I'm more concerned about my children hurting others than being hurt themselves. There's been no sexual abuse, to the best of my knowledge, but there was some pretty nasty text bullying by 'friends' a few years ago, and one of the things I came away with was, my child isn't a bully. Bullying isn't my child's responsibility.
Weirdly, I didn't think to explain that she shouldn't give her phone number out, or that she shouldn't have a phone, or shouldn't have friends - though any of those options would have prevented the abuse.
I know that my children are less at risk from strangers than from people they trust - partners, friends, and - statistically speaking - me. And the only way to protect them from that is to teach them love and respect and decency and hope they end up attracting and being attracted to the same.
Yeah, alright, I'm going to label you as an insensitive clod with your "any father would worry about these things."
Also, if you're worried about words being put in the mouths of others, please don't claim to speak for all fathers. Thanks.
Thank you all for this discussion, it's given me and probably a whole bunch of other lurkers a whole lot to think about.
Helen, especially, thank you for sharing that, it was brave and generous, and wrenching.
Hi Barnaby, did you see that 'apology' article in a hard copy paper? Cos I've only seen it online (and not exactly highly placed), and have looked for it in print.
It is completely and utterly absurd to imply the existence of a hidden agenda to belittle women, or to attack their intellect.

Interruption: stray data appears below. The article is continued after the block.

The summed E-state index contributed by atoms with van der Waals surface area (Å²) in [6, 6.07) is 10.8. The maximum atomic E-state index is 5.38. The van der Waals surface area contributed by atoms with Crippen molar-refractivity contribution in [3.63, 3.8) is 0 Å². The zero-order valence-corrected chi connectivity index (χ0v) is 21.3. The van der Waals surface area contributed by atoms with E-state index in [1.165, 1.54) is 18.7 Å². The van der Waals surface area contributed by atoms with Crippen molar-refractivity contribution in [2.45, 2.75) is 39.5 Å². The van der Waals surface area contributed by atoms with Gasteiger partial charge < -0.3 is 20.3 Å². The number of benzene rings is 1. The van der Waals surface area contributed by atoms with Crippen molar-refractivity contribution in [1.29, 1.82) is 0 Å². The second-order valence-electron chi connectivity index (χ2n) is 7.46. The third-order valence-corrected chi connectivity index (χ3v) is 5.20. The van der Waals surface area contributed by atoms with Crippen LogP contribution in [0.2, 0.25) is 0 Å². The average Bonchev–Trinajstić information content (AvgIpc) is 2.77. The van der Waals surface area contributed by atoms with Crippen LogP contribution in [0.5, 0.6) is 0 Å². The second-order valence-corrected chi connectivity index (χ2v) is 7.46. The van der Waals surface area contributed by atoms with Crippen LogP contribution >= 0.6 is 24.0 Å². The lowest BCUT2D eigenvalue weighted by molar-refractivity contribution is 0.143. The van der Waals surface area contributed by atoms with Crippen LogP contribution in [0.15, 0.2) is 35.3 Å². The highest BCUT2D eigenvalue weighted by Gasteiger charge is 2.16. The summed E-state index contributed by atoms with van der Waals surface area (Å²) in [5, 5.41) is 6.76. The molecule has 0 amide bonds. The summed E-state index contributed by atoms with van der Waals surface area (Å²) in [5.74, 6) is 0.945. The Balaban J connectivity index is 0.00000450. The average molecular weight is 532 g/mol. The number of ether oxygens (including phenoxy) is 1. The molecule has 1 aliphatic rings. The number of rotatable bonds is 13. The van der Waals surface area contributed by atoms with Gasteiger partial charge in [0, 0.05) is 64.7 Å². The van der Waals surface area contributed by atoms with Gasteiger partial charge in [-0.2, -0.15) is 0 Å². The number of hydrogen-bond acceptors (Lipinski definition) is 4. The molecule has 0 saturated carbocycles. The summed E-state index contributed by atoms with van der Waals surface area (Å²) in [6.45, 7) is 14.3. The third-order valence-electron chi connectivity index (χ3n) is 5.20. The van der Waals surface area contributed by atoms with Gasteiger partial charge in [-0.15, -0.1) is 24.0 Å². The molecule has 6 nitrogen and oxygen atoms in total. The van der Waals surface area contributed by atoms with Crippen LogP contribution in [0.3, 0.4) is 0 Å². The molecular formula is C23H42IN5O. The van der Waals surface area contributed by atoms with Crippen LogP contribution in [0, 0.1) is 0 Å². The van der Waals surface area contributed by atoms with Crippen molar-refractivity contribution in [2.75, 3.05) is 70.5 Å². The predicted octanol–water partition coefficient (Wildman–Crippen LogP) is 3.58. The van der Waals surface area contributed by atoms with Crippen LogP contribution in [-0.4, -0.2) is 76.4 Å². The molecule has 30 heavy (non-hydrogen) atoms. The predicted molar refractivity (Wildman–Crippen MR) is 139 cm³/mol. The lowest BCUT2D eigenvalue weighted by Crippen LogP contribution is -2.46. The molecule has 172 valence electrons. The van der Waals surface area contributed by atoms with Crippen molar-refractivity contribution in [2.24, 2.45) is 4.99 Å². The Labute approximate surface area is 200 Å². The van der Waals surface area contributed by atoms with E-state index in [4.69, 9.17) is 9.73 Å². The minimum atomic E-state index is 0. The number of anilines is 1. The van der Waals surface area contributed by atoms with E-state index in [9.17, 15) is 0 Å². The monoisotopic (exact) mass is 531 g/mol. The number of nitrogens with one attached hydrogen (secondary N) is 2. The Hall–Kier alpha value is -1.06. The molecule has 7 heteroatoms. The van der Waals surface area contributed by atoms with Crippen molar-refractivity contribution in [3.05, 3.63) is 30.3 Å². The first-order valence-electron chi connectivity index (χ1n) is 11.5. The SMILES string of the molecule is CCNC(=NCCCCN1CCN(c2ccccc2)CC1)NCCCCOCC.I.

You've got to be pretty determinedly obtuse to think any agenda there was hidden.
Going after the male market is fine. But these guys have a long history of confusing male and dickhead.
People say it's decent beer, I wouldn't know. There's more decent beer than I can try these days, why would I spend money on beer that proudly presents itself as by wankers, for wankers.
Librarians would love it, sir
This librarian had completely tuned out till you called.
This is a very good point. You do have to come down to voting yea or nay on any given bill, so the Parliamentary system does necessarily impose a binary distinction.
On any given bill, but there are a lot of bills. I don't know enough stats to know how solid this is, but Theyworkforyou did some analysis that suggests the binary distinction breaks down pretty clearly when looking at a series.
There would be no point in a challenge if it was impossible to know which way the person had voted.
You can play the numbers, maybe one of Reg Boorman's people had talked politics with your cousin on the train and thought he probably wasn't Labour, maybe they knew he was a accounting student and figured chances were...
If you challenge 200 people, and 50 of them actually voted for you, you've still knocked out 100 more votes for your opponent.
Knowing if someone voted is a whole lot easier - they're crossed off the roll. But not how they voted.
There would be great symbolic value in a Labour MP reclaiming Auckland Central.
Sure, but there would have been more symbolic value in Labour being able to form a government with support from the greens and all. And if that had happened Ardern would almost certainly have won Auckland Central.
I'm not sure why the reaction to losing an election is focusing on the small things your friends arguably made mistakes about rather than you and your allies losing an election.
(Full disclosure, yes I wish the left voters had acted differently in Ohariu, Epsom and even Auckland Central, but I wish more that a few National voters had acted differently.)